Report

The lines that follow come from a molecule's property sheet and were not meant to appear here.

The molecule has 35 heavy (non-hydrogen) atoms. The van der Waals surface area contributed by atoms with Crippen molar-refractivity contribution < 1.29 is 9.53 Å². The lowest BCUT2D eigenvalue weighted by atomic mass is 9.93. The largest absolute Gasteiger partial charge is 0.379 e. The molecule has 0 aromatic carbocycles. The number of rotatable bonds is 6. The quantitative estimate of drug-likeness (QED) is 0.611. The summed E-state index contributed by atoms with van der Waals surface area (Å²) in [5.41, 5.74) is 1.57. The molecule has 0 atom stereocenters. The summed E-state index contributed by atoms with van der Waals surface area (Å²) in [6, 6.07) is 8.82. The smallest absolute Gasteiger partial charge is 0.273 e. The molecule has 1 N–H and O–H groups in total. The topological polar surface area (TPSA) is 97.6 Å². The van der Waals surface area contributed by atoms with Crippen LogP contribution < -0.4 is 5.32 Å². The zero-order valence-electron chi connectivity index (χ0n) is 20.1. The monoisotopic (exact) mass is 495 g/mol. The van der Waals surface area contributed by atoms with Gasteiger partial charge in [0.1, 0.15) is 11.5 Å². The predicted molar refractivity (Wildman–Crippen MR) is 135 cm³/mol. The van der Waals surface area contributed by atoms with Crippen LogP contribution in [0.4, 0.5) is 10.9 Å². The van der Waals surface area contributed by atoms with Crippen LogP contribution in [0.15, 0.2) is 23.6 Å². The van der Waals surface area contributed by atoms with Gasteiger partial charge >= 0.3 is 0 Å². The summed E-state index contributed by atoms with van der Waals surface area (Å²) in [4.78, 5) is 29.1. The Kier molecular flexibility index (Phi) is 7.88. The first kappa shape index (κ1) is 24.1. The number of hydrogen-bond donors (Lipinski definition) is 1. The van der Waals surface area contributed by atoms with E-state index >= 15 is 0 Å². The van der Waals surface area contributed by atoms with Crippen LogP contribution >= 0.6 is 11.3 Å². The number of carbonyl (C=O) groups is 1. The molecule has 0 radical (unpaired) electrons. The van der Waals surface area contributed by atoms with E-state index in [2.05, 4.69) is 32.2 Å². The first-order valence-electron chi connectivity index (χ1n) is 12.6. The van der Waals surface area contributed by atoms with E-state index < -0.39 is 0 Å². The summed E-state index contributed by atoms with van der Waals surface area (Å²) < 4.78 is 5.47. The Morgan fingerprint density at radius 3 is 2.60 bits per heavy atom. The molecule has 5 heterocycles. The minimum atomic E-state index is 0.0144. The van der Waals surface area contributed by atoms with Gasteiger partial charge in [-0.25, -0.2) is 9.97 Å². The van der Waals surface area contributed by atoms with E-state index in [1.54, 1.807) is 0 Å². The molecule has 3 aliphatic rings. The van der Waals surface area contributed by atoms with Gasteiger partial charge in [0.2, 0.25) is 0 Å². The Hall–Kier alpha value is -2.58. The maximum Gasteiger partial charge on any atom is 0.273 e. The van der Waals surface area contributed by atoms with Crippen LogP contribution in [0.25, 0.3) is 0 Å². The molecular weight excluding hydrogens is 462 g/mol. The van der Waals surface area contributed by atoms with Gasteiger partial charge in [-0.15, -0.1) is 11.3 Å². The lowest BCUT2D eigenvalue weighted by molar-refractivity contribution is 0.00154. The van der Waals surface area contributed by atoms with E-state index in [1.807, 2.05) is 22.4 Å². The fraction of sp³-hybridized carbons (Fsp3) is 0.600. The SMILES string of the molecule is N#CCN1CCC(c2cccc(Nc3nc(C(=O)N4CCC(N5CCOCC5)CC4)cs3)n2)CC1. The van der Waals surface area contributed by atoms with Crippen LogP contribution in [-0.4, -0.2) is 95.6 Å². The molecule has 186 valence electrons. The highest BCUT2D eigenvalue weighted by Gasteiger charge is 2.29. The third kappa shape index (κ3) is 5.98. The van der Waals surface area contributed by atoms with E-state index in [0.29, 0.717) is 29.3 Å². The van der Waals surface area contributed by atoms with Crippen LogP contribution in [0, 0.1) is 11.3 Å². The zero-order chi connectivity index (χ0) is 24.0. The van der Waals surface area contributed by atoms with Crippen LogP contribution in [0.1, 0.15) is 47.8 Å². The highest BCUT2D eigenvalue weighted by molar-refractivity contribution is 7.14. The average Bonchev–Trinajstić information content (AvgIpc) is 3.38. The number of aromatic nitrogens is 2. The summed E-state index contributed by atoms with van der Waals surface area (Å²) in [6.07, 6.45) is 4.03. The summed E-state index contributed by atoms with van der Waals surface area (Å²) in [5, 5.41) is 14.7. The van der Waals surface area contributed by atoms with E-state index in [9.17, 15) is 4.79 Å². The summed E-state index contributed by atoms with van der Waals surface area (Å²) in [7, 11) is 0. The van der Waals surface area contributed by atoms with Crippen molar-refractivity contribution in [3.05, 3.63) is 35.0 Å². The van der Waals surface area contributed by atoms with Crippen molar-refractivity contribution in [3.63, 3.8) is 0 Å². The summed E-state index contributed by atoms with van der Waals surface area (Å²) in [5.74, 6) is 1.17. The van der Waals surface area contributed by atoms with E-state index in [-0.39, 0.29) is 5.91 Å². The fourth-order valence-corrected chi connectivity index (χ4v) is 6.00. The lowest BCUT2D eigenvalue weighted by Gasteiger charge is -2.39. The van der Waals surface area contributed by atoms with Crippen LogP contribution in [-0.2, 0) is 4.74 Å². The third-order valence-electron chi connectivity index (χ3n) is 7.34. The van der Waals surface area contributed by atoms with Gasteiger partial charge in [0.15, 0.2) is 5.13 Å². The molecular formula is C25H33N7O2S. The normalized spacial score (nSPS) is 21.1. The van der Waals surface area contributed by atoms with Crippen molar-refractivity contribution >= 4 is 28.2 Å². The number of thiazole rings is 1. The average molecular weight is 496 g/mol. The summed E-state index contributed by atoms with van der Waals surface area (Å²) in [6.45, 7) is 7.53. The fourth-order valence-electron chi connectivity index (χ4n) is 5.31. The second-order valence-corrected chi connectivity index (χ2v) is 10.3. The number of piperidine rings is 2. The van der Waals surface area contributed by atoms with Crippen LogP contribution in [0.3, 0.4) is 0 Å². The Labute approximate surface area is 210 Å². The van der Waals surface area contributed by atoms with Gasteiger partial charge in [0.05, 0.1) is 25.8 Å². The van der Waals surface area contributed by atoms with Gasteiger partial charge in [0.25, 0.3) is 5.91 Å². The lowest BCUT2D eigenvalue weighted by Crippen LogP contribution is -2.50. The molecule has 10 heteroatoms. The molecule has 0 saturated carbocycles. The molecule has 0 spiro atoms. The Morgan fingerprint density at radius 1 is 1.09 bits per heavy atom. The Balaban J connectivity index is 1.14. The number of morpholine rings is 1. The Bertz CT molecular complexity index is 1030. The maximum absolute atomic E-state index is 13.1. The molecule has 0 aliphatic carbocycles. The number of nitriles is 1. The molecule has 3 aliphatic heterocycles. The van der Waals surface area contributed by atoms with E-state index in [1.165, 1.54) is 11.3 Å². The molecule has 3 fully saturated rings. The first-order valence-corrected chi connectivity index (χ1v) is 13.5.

Symbolic dynamics of Markov chains P S Thiagarajan School of Computing National University of Singapore Joint work with: Manindra Agrawal, S Akshay, Blaise Genest Acknowledgements • Samarjit and Javier • IAS • TÜV SÜD Foundation Agenda • Study complex dynamical systems – verification of temporal logic specification • High dimensional • Continuous time; continuous value domains. – Differential equations – Hybrid automata • Networks of such dynamical systems Strategy • Approximate the dynamics. – Discretize the time and value domains • Today’s first talk will have this flavor. – Sample the dynamics and do a statistical analysis. • Today’s second talk • To handle large networks: Deterministic synchronizations • Tomorrow’s talk Probabilistic dynamics • Illustrate these ideas in the setting of probabilistic dynamical systems. – Yield useful approximations in the presence intractability and lack of knowledge. – Scalability can be achieved through sampling (simulations) based statistical analysis techniques. • Statistical model checking • Key application: (Networks) of biochemical networks. Study I: Symbolic dynamics of Markov chains • • • • Well-known probabilistic dynamical systems. Rich theory Widely applied. Our focus (finite state, discrete time): – Symbolic dynamics • Discretize the probability value space [0, 1]. Symbolic dynamics of Markov chains • Analyze the symbolic dynamics via: – classical (linear) temporal logic specifications. • Probabilities are sneaked in through the atomic propositions. – Model checking methods • Details in: – LICS’2012 – Journal paper under review. Two views of Markov chains • View I – a finite state probabilistic transition system. • View II – a linear transform of probability distributions over the states. The transition system view 1 3 1 2 1 1 2/5 3/5 4 The transition system view 0 1 1 3 1 2 3/5 1 1 0 2/5 4 0 The transition system view 3 1 3 1 1 1 2 1 4 3/5 2/5 1 2/5 4 2/5 3/5 1 2 3 3 4 4 2/5 3/5 The transition system view • Outcomes: Infinite paths • Basic cylinder: The set of infinite paths that have a common finite prefix. • Path space: -algebra generated by the basic cylinders. • Probabilities are assigned to basic cylinders in a natural way. • Extends canonically to a probability measure over the path space. The transition system view 3 1 3 1 1 1 2 4 3/5 2/5 1 2/5 1 4 1 Pr(B) = 1 2/5 1 1 = 2/5 2 1 1 B – The set of all paths that have the prefix 3 4 1 3 4 3/5 3 3 1 1 4 B 4 Measurable properties • The state 3 will be visited infinitely often. PCTL, CTL, …. Baier, C. and Katoen, J.-P. Principles of Model Checking VIEW II • The Markov chain transforms (linearly) a given distribution over its nodes to a new one. • The graph of the chain is represented as a stochastic matrix – (all row sums are 1) • The Perron-Frobinius theory (for non-negative matrices) applies. VIEW II • Leads to natural sub-classes: – Irreducible and aperiodic, – periodic, … • transient states, recurrent states…. • Stationary distributions…. VIEW II 1 3 1 2 1 1 2/5 3/5 4 The second view 0 1 3 1 2 1 1 1 0 2/5 3/5 4 0 Trajectory of distributions • Markov chain as (linear)transformer of probability distributions 3 1 1 1 2 0 3/5 1 1 0 2/5 4 0 Transition matrix M Trajectory of distributions 0 0 3 1 1 1 1 2 3/5 1 2/5 0 4 Transition matrix M • Each initial distribution generates a trajectory of distributions: Trajectory of distributions 0 0 3 1 1 1 1 2 3/5 1 2/5 0 4 Transition matrix M • Each initial distribution generates a trajectory of distributions: Trajectory of distributions • Dynamics: – The set of trajectories generated from an initial set of distributions – This set can be infinite • We can ask whether all (none) of the trajectories satisfy some desired dynamical property • What we can ask in this setting is incomparable with View I specifiable properties Trajectory of distributions • Eventually the probability of being in 1 is always greater than being in 3. • There is a future time at which 90% of the probability mass lies on {1, 4}. Symbolic dynamics • A trajectory: – an infinite sequence of probability distributions (over a finite set of nodes). – The alphabet of probability distributions -over a finite set of nodes- is (uncountably) infinite. • Hence a trajectory is an infinite sequence over an infinite alphabet, • But exactly tracking probability distributions may be neither necessary nor possible. – Bio-chemical networks – Sensor networks… Symbolic dynamics • We propose to reason about sequences of distributions in a symbolic way. – Using a finite alphabet of discretized distributions. Symbolic dynamics • A classical tradition dynamical systems theory. – Jacques Hadamard(1898), Morse and Hedlund (1921), …. – Shannon, Smale… – Significant applications in data storage and transmission (via coding theory), linear algebra. Symbolic dynamics • We know how to do this for: – Timed automata – In some restricted settings for hybrid automata. • For finite state Markov chains this has been done under very restricted setting and unnatural restrictions (Chada et.al 2011, Korthikanti et.all 2010.) • We shall instead give up on bisimulation-based equivalence classes: • Instead, fix a discretization of [0, 1] – With no restrictions handle all finite state Markov chains . Symbolic dynamics c d F2(x) F(x) F3(x) e a b x Finite alphabet! Symbolic dynamics • Each block is a letter. • Each trajectory is now recorded as a sequence of letters taken from a finite alphabet. • If each block bisimualtion equivalence class it is called a Markov partition! • Study the system dynamics in terms of these sequences. – Sophic shift sequences – Shift sequences of finite type. Symbolic dynamics • We know how to get “Markov partitions”) do this for: – Timed automata – For hybrid automata, in a few settings. • For finite state Markov chains this has been done under very restricted setting and unnatural restrictions (Chada et.al 2011, Korthikanti et.all 2010.) • We do not look for bisimulations of finite index.: • Instead, we fix a discretization of [0, 1] – Handle all finite state Markov chains ; no restrictions. Symbolic dynamics of Markov chains • Discretization – We partition [0,1] into a finite set of intervals, a b c Symbolic dynamics of Markov chains a b c • Each (probability) value is mapped to (identified with) the interval it falls in. Symbolic dynamics of Markov chains Symbolic dynamics of Markov chains • Each distribution maps to D, a unique n-tuple of intervals. • ∈D means Γ() = D = D Symbolic dynamics of Markov chains • Each distribution maps to D, a unique n-tuple of intervals. • Several distributions can map to the same D, • in fact Γ-1(D) can be infinite = D Symbolic dynamics of Markov chains • Discretization – We partition [0,1] into a finite set of intervals, • Γ-1(D) can be empty ? = D Symbolic dynamics of Markov chains • Discretized distribution – A tuple of intervals D is discretized distribution ( - distribution for short ) if Γ-1(D) ≠ ø ø = D = D × Symbolic dynamics of Markov chains • The set of discretized distributions is finite Symbolic dynamics of Markov chains • A Trajectory of M starting from a distribution : • Induces a symbolic trajectory – a word over ω • ξ = (Γ() Γ(1) Γ(2) ….) Symbolic dynamics of Markov chains 3 0.45 1 2 0.12 1 1 1 0.35 2/5 3/5 4 0.08 . . Symbolic dynamics of Markov chains • Fix a set of initial distributions IN. • We use a -distribution Din to specify IN. That is IN = Din This can be an infinite set . – IN = = , ……….. • We can fix the set of initial distributions in many other ways. Symbolic dynamics of Markov chains • The symbolic dynamics of (M , Din ) is: • We wish to reason about this -language. Symbolic dynamics of Markov chains • The discretization need not be uniform • Can be different for each dimension (node). • {[0, 1]} can be used to mask out “don’t care” nodes. – Dimension-reduction. A temporal logic to reason about the symbolic dynamics • I, a discretization of [0, 1] : – < i , d > is an atomic proposition – node i interval d – “In the current distribution , (i) falls in the interval d ”. – In the current discretized distribution D, D(i) = d • Probabilistic linear-time temporal logic LTL I The verification problem • Given, – – – – a Markov chain M, a discretization I, an initial set of distributions represented as Din , and a specification φ as an LTL I formula, • Determine if M, Din ⊨ φ. In other words, – (0) ⊨ for every in LM – Does every symbolic trajectory of M satisfy φ, i.e., – is it the case LM ⊆ L φ? Example formulas • Whenever probability of node i is “high”, the probability of node j is “low” : • The -distribution (d1, d2, . . . , dn) appears infinitely often: Example formulas • Extending with FO theory of reals, we can express much more: – e.g., Infinitely often, the probability of node i is at least twice the sum of probabilities of all other nodes. • Logics based on path spaces (PCTL etc.) and logics based sequences of probability distributions are incomparable Examples • We have modeled a simple version of the Google pageranking algorithms. • We have also modeled a small pharmacokinetics system for drug delivery. The verification problem • Given, M, I, Din , φ, determine if M, Din ⊨ φ , i.e., LM ⊆ L φ – If LM is ω-regular and effectively computable then we can use standard model checking techniques. – But LM is not always ω-regular ! The verification problem LM is not always ω-regular. -approximations • Fix a small > 0 (fraction of length of an interval of I ) . . ’ -approximations • Fix a small >0 (fraction of length of an interval of I ) . D . . ’ -approximations • Fix a small >0(fraction of length of an interval of I ) . D . . ’ • The -nbhd of a concrete distribution is the set of all distributions which are atmost -away from it. -approximations • The -nbhd of a concrete distribution is the set of all distributions which are atmost -away from it. – Nbr() • is an -neighborhood iff there exists such that Nbr() = -approximations Suppose D, D’ belong to a final class. Then there exist in D and ’ in D’ such that (, ’) 2 • Suppose D, D’ belong to a final class. Then for every in D and ’ in D’ , (, ’) 2 + where depends only on the discretization. • D DD 2 ’ D’ DD A basic property of the symbolic dynamics • There exists a computable constant K and a computable ordered collection of -nbhds { 0, 1, . . . , } called final classes such that: – After K steps, ξ will forever cycle through the ordered final classes. In other words, ξ (k) ∈ k mod for k > K A basic property of the symbolic dynamics • There exists a computable constant K and an ordered collection of -nbhds { 0, 1, . . . , } called final classes such that: – After K steps, ξ will forever cycle through the ordered final classes. In other words, ξ (k) ∈ k mod for k > K M 1 M 2 K steps 0 . 1 M -1 M M 2 A basic property of the symbolic dynamics • There exists a computable constant K and an ordered collection of -nbhds { 0, 1, . . . , } called final classes such that: – After K steps, ξ will forever cycle through the ordered final classes. In other words, ξ (k) ∈ k mod for k > K M 1 M 2 K steps 0 . M 1 M -1 M M 2 -approximations of trajectories • A symbolic trajectory ξ’ is an - approximation of ξ (the symbolic trajectory gen. by ) iff: – ξ (k)= ξ’ (k) for all 0≤ k ≤ K , – For all k> K , ξ’ (k) and ξ (k) belong to the same final class. Two approximate verification problems • Determine if – M, Din ⊨ φ , i.e., for every ∈ Din , there exists an -approximation of ξ in L φ. – M, Din ⊨ φ , i.e., for every ∈ Din , every -approximation of ξ is in L φ. Two approximate verification problems • Proposition – M, Din ⊨ φ implies LM ⊆ L φ – M, Din ⊭ φ implies LM ⊈ L φ Two approximate verification problems • If M, Din ⊨ φ and M, Din ⊭ φ then M - approximately meets φ. • If we want to do better we can set ’ = /2 and iterate (incremental overhead). The main result • Theorem: Checking M, Din ⊨ φ and M, Din ⊨ φ are both effectively solvable problems. The main result • The proof first assumes a single initial distributions and proceeds to establish the theorem for: – Irreducible aperiodic chains – Irreducible periodic chains. – General chains • This is then extended to a set of initial distributions Din. • The main step is the transient + steady state characterization of the symbolic dynamics. The main result The main result Additional results • Convex hull of a finite set of distributions can also be handled. • The atomic propositions can be constraints expressed in the first order theory of reals. • Restrictions on the eigenvalues can yield -regular behaviors (egs.: distinct and real) Summary • Discretizing the values space [0, 1] leads to an interesting and useful symbolic dynamics of finite state Markov chains. • Extensions: – – – – Optimizations Implementations Case studies Interval Markov chains